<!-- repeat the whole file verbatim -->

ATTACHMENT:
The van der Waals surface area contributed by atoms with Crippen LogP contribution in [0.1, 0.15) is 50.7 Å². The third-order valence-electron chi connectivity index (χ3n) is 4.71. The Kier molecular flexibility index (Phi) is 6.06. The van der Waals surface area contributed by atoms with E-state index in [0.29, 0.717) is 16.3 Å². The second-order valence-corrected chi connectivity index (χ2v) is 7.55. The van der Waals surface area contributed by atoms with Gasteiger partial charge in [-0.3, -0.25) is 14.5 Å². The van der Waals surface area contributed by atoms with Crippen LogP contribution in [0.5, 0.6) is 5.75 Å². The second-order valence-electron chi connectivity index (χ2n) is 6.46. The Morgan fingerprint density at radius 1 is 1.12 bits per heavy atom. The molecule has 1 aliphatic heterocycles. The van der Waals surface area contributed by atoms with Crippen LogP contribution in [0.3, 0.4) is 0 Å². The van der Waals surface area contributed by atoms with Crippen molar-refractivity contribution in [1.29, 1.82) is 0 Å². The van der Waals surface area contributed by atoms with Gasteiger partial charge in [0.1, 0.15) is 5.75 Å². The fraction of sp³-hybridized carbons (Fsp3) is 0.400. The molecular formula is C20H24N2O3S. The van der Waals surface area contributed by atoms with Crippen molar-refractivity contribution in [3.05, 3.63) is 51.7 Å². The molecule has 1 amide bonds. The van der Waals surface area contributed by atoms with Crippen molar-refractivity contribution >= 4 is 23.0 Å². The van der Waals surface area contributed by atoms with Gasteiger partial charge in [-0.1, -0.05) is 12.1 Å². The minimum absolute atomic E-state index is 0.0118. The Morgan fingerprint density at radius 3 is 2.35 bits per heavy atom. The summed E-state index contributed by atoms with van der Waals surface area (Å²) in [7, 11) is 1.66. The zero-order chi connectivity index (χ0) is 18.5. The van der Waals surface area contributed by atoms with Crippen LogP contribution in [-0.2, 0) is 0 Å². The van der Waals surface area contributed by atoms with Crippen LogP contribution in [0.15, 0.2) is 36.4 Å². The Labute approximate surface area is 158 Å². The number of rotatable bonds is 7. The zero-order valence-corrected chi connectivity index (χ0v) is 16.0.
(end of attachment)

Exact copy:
The van der Waals surface area contributed by atoms with Crippen LogP contribution in [0.1, 0.15) is 50.7 Å². The third-order valence-electron chi connectivity index (χ3n) is 4.71. The Kier molecular flexibility index (Phi) is 6.06. The van der Waals surface area contributed by atoms with E-state index in [0.29, 0.717) is 16.3 Å². The second-order valence-corrected chi connectivity index (χ2v) is 7.55. The van der Waals surface area contributed by atoms with Gasteiger partial charge in [-0.3, -0.25) is 14.5 Å². The van der Waals surface area contributed by atoms with Crippen LogP contribution in [0.5, 0.6) is 5.75 Å². The second-order valence-electron chi connectivity index (χ2n) is 6.46. The Morgan fingerprint density at radius 1 is 1.12 bits per heavy atom. The molecule has 1 aliphatic heterocycles. The van der Waals surface area contributed by atoms with Crippen LogP contribution in [0.3, 0.4) is 0 Å². The van der Waals surface area contributed by atoms with Crippen molar-refractivity contribution in [1.29, 1.82) is 0 Å². The van der Waals surface area contributed by atoms with Gasteiger partial charge in [0.1, 0.15) is 5.75 Å². The fraction of sp³-hybridized carbons (Fsp3) is 0.400. The molecular formula is C20H24N2O3S. The van der Waals surface area contributed by atoms with Crippen molar-refractivity contribution in [3.05, 3.63) is 51.7 Å². The molecule has 1 amide bonds. The van der Waals surface area contributed by atoms with Crippen molar-refractivity contribution >= 4 is 23.0 Å². The van der Waals surface area contributed by atoms with Gasteiger partial charge in [-0.1, -0.05) is 12.1 Å². The minimum absolute atomic E-state index is 0.0118. The Morgan fingerprint density at radius 3 is 2.35 bits per heavy atom. The summed E-state index contributed by atoms with van der Waals surface area (Å²) in [7, 11) is 1.66. The zero-order chi connectivity index (χ0) is 18.5. The van der Waals surface area contributed by atoms with Crippen LogP contribution in [-0.2, 0) is 0 Å². The van der Waals surface area contributed by atoms with Crippen LogP contribution in [0.15, 0.2) is 36.4 Å². The Labute approximate surface area is 158 Å². The number of rotatable bonds is 7. The zero-order valence-corrected chi connectivity index (χ0v) is 16.0.